Treasury bill supply could rise by $1 trillion by the end of 2023, but the impending debt ceiling episode will complicate the timing, according to Bank of America strategists.
Strategists Mark Cabana and Katie Craig estimate Treasury will issue about $193 billion of bills in 4Q 2022 and $257 billion in 1Q 2023, with particularly strong months of supply in November, February and March because they are typically heavy deficit months that require additional issuance to sustain the cash balance
However, bill supply projections and the associated market impact are complicated by uncertainty around the timing of the debt limit, another round of money-market reform and the Federal Reserve’s quantitative tightening
Positive quarters of bill supply should help cheapen bills relative to overnight index swaps, and strategists estimate spreads should narrow by 10 basis points or more
Still, the monthly path of bill issuance is “much less clear” because of the debt ceiling, which could become constraining as early as December 2022
At that point Treasury would enter a debt issuance suspension period, which would restrict their ability to issue debt -- likely cutting bills to keep coupon sizes unchanged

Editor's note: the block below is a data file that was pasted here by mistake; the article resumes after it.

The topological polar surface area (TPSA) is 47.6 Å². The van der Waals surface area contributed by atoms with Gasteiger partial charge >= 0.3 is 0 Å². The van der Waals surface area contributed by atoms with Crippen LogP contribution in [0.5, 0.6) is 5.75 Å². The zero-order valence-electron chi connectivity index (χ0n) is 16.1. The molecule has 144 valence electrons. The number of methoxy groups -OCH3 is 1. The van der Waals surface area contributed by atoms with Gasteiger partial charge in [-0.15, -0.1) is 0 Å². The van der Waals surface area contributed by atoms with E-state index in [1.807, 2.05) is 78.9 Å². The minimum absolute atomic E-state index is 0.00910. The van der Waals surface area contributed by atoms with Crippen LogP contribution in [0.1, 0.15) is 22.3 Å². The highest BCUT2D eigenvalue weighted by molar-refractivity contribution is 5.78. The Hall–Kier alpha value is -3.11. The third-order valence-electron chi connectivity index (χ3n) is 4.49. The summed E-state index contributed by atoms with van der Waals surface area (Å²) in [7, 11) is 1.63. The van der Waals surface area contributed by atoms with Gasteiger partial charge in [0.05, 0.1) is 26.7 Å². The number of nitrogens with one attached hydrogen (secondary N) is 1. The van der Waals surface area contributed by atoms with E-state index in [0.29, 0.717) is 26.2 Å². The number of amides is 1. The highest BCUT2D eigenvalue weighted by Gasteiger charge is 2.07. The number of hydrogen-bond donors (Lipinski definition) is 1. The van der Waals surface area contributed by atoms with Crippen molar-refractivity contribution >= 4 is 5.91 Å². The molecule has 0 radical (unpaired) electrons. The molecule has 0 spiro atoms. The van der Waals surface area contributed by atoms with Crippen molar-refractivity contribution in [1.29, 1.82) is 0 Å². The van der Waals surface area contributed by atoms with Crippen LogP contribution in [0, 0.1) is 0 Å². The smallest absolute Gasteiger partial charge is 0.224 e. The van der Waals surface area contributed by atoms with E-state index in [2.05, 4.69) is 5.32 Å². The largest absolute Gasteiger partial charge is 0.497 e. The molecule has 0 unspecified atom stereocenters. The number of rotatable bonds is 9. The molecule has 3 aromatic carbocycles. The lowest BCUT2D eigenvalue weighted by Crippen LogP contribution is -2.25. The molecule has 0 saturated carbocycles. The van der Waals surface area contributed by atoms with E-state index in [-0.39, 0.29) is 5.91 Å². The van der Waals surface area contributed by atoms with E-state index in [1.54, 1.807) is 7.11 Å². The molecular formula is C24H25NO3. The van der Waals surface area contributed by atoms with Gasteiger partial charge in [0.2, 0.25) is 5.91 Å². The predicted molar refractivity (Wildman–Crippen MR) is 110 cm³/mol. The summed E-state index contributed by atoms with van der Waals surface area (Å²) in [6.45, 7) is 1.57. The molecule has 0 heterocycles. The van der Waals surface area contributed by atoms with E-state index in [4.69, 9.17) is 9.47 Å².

Strategists project the potential default, or x-date, would be in August or September 2023. After that, there would be a surge of bill supply to replenish the cash balance
The big question for anyone issuing debt is whether there is a sufficiently large pool of willing buyers to support the market. The Bank of Japan has been buying bonds for so long that it has largely crowded out the domestic market. Liquidity in the 10-yeasr is at an all time low. This condition raises important questions for the US government because $1 trillion deficits appear to be the norm.
The US government has had the luxury of relying on big sovereign buyers of its debt for decades. China, Japan and Saudi Arabia were big buyers of debt for decades but that is now changing. To get an accurate picture of this story I created a chart of the US Dollar reserves of the 10 largest holders. That’s China, Japan, Switzerland, Russia, Taiwan, India, Saudi Arabia, Hong Kong and South Korea.
The total hit an initial peak in 2014 and failed to hold the move above $9 trillion in 2021. The $900 billion fall this year in US Dollar reserves goes a long way towards explaining the continued weakness in the bond Treasury market.
Treasury yields are now in excess of 4% at maturities from 3-month to 30-years. In normal circumstances that would encourage demand. The big question for investors is what will be required for the US government to return to sound fiscal doctrine. Without measures to control deficits it is going to be increasingly difficult to sell its debt. That means a higher risk premium on US assets and long-term support for hard or limited supply assets.